The Bilingual Debate: Transitional Classrooms
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Mon Sep 29 16:01:37 UTC 2008
September 28, 2008, 7:57 pm
The Bilingual Debate: Transitional Classrooms
By Bruce Fuller
In this installment of Education Watch, Bruce Fuller and Lance T.
Izumi discuss the candidates' positions on bilingual education. Go to
Mr. Izumi's post.
Bruce Fuller is a professor of education and public policy at the
University of California at Berkeley. (Full biography.)
Despite his own family history — or perhaps inspired by it — Barack
Obama is pitching a middle ground when it comes to bilingual
education. He rejects the English-only thrust of nativist
conservatives, while distancing himself from advocates of cultural
preservation. Mr. Obama favors "transitional bilingual education,"
meaning that he believes teachers should transition children to
English as quickly as possible, building-up from students' knowledge
of their native language. That is, youngsters should become literate
in two languages, not one. Research inside schools lends support to
his approach, assuming that a new generation of teachers can be
prepared to serve the nation's growing number of Asian and Hispanic
children who enter school not speaking English. The nation's economic
future depends especially on the human capital of young Hispanics. By
2025, one in four students nationwide will be of Hispanic heritage.
The Bush administration has made little progress in closing huge gaps
in achievement levels of Hispanic versus (non-Hispanic) white
children. This means a less productive labor force in coming decades,
the very workers that must help cover our Social Security checks and
health care costs.
For Hispanic parents, the No. 1 issue in the presidential race is
education. They will tilt swing states, like Colorado, Florida, New
Mexico and Virginia, toward the Democratic or Republican column.
One-third of Hispanics registered as independents, often small
business owners who depend on young literate employees, favor John
My Education Watch correspondent, Lance Izumi, prefers English
immersion. But millions of young children enter school without
grasping much English, and No Child Left Behind now humiliates them by
setting on their desk a standardized exam that can't be deciphered.
These naïve policies only stigmatize what young children know,
undercut their confidence in the classroom, and disempower parents.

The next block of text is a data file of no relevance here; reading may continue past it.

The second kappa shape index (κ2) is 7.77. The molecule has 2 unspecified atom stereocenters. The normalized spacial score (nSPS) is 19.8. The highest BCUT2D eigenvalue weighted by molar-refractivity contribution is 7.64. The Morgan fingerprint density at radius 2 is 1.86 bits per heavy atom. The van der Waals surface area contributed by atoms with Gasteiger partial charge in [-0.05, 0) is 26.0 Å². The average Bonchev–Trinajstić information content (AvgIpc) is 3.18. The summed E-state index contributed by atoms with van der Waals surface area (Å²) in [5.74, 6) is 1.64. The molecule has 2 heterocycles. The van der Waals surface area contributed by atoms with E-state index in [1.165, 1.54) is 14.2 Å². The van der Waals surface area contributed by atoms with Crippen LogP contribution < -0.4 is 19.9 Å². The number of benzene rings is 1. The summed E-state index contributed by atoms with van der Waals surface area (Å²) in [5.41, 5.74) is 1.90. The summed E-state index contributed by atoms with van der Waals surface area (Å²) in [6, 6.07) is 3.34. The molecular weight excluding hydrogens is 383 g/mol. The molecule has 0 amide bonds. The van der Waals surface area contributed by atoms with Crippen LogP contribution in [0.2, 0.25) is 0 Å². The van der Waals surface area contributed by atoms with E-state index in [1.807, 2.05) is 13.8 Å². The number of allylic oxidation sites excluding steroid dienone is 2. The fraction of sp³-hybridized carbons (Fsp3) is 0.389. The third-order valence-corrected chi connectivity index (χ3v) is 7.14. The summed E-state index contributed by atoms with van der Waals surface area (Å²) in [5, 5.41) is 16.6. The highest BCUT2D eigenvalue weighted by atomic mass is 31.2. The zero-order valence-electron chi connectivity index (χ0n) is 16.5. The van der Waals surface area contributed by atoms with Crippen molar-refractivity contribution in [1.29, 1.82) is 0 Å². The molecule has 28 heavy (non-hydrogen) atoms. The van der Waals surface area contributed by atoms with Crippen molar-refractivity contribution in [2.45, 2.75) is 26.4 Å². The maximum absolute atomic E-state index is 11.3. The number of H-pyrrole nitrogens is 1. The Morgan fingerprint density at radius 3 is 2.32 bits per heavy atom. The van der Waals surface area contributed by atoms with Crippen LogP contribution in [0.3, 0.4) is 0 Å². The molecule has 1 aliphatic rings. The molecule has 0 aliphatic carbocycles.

Transitional classrooms, as Mr. Obama puts forward, offer a pragmatic
alternative. A generation of research details that it's the richness
of teacher's verbalizations that sparks the child's growth in oral
language, and then reading proficiency. An overnight shift to English
can shake the child's underlying confidence to communicate and stifle
literacy growth in either language.
Even a Bush administration review of controlled classroom experiments
— seeking to identify what works in language teaching — found stronger
achievement gains for students enrolled in quality bilingual programs,
compared with English-immersion classrooms. Yet a skilled bilingual
teacher is crucial, one who understands the knowledge and social norms
that children acquire at home, and how to build from the first
language to advance rich oral language and then written literacy. It's
a no-brainer for students attending schools in Europe and East Asia.
Mr. Obama's "Latino Blueprint for Change" promises to "close the
achievement gap by investing in proven interventions." Indeed the
evidence points to other beneficial programs for Hispanic children,
like expanding quality preschools and recruiting a new generation of
Mr. Obama's promised "army of new teachers" could spur demand for
Hispanic college graduates — if more than half actually graduated from
dreary urban high schools. Many teenagers must exit to backstop their
family's economic survival.
Meanwhile, Mr. McCain has little to say to Hispanic parents and all
Americans who are eager to nurture a more productive workforce. He
barely mentioned education reform in a recent speech before the League
of United Latin American Citizens, saying only that "we need to
shake-up failed school bureaucracies with competition." The notion of
individuals competing for scarce places in private schools remains
foreign to most Hispanic communities, held together by pro-family
values and economic cooperation.
Money matters will likely dominate the candidates' remaining stump
speeches during the final weeks of this marathon campaign. Barack
Obama has much to gain by accenting his plan for lifting Hispanic
achievement. Amplifying this message might spark robust voter turnout
by a pivotal constituency. If elected, his press for a more integrated
and literate workforce will benefit us all.
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